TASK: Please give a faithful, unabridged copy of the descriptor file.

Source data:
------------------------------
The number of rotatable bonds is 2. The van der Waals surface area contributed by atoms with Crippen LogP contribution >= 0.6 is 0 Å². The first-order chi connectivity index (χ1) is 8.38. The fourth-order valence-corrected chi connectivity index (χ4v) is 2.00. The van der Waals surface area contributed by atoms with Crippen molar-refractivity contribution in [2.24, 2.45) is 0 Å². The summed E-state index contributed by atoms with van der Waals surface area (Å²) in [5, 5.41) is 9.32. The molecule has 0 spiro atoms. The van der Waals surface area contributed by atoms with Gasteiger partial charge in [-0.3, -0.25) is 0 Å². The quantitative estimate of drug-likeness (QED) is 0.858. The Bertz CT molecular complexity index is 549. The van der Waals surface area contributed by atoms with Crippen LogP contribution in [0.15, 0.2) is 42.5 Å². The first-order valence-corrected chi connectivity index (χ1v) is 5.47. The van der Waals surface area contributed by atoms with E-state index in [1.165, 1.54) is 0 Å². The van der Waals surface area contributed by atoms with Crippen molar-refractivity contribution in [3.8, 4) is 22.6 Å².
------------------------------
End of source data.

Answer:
The number of rotatable bonds is 2. The van der Waals surface area contributed by atoms with Crippen LogP contribution >= 0.6 is 0 Å². The first-order chi connectivity index (χ1) is 8.38. The fourth-order valence-corrected chi connectivity index (χ4v) is 2.00. The van der Waals surface area contributed by atoms with Crippen molar-refractivity contribution in [2.24, 2.45) is 0 Å². The summed E-state index contributed by atoms with van der Waals surface area (Å²) in [5, 5.41) is 9.32. The molecule has 0 spiro atoms. The van der Waals surface area contributed by atoms with Gasteiger partial charge in [-0.3, -0.25) is 0 Å². The quantitative estimate of drug-likeness (QED) is 0.858. The Bertz CT molecular complexity index is 549. The van der Waals surface area contributed by atoms with Crippen LogP contribution in [0.15, 0.2) is 42.5 Å². The first-order valence-corrected chi connectivity index (χ1v) is 5.47. The van der Waals surface area contributed by atoms with E-state index in [1.165, 1.54) is 0 Å². The van der Waals surface area contributed by atoms with Crippen molar-refractivity contribution in [3.8, 4) is 22.6 Å².